June 22, 2016
When I fly, I never go through the body scanners. I am not convinced that they are safe. And more importantly, I want to exercise my right to choose. I choose the pat-down over the body scanner every time. Rather than feeling the pat-down is humiliating, I feel proud that I’m willing to experience the inconvenience of waiting to be patted down rather than just submit to whatever the government wants me to do because it’s more convenient.
To me, it’s like making a choice between freedom and security. I like to think I will always choose freedom. I will not give up freedom for the feeling of security. In case you have not heard the quote attributed to Benjamin Franklin, here is one version of it: “Those who surrender freedom for security will not have, nor do they deserve, either one.”
Pat-downs at the Airport are becoming more Annoying
“Opting out” of the body scanner means I must arrive at the airport even earlier than others. I feel it’s worth it in order to be as free as possible in today’s world of rules, laws and procedures meant to instill fear and indoctrinate submissiveness.
I’ve been getting the TSA Pre-check upgrade most of the time over the last year. I think the reason I’ve been getting it is because I’ve been paying extra for a seat on flights.
On a couple of trips this spring, I did not get pre-check and it caused some unpleasant waits and treatment.
Between the 6 pat-downs within 2 weeks and the long waits for the pat-downs at a couple of airports, my interest in the TSA Pre-check program was kindled.
The Path to Freedom from Pat-Downs
The beauty of TSA Pre-check, for those of you who have not experienced it, is that you don’t go through the body scanner. You go through the old type of metal detectors. You don’t have to undress, unless you have metal in your shoes or belt. You don’t have to unpack, either. You leave your liquids in your carry-on and leave your laptop in your briefcase. I don’t have to get a pat-down because I don’t mind going through the metal detectors. In addition, I get to go through a different security line, which is usually significantly shorter.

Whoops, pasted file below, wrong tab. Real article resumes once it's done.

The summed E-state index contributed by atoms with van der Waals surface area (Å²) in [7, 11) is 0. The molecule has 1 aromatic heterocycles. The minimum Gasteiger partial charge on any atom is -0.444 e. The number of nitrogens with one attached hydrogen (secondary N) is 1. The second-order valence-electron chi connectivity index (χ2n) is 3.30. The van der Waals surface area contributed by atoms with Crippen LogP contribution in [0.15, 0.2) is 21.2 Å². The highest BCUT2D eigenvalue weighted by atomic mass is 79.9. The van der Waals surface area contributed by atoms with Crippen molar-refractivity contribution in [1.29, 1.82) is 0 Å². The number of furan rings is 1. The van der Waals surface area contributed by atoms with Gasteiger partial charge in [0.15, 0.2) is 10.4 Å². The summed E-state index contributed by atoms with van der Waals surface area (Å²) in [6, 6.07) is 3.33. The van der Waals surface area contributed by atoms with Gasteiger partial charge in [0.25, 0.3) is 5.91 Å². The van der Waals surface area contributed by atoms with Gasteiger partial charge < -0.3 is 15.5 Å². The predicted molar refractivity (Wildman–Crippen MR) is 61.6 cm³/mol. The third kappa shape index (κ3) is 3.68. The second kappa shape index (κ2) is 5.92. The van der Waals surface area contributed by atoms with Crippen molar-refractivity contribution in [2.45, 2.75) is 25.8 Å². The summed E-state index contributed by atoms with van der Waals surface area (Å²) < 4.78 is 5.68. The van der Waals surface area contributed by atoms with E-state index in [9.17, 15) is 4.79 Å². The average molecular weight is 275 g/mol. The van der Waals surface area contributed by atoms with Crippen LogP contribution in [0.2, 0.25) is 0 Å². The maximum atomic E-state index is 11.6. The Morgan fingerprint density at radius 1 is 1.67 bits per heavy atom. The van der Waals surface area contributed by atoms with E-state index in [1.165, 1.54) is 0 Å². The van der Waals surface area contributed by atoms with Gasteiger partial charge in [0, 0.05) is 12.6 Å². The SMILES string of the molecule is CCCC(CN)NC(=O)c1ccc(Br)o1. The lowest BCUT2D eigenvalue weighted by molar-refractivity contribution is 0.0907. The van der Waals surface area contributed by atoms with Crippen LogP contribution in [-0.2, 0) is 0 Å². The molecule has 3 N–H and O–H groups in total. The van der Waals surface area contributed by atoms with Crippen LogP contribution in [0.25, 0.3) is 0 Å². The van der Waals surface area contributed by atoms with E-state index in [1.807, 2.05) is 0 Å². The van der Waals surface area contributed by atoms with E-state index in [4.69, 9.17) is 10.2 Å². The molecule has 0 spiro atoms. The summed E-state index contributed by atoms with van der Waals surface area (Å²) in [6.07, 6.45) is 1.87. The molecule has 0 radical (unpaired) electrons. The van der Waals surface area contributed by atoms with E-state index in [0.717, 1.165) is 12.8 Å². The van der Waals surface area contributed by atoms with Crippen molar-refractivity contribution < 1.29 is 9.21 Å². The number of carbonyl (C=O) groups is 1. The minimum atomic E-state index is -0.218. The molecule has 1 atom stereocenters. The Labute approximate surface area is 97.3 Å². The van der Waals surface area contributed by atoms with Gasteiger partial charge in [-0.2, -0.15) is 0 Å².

I finally decided to apply for Global Entry. It’s got a few more perks than getting the membership in TSA Pre-check. The difference is that Global Entry gets you through customs very quickly when returning to the U.S. from other countries. Both types of credentials get you in the TSA Pre-check line. The cost of qualifying for TSA Pre-check is $80 and the qualification lasts for 5 years. Global Entry costs $100 for 5 years.
There have been recent articles in the Chicago Tribune and other media about the long waits to get through security at Chicago’s O’Hare Airport. That and my recent 6-pat-down experience has inspired me to take action. I was conflicted about applying for either of these credentials because it means volunteering information about myself to government authorities. I also had to volunteer a copy of my fingerprints.
The application process was pretty quick and easy. First, I set up an account with the GOES system. Then I completed an online questionnaire. The information I provided included where I live now, where I have lived during the past 5 years and the countries I’ve visited outside North American over the last 5 years. It took me a little while to figure out which places I needed to include, both as far as residences and countries visited, being the gypsy that I am.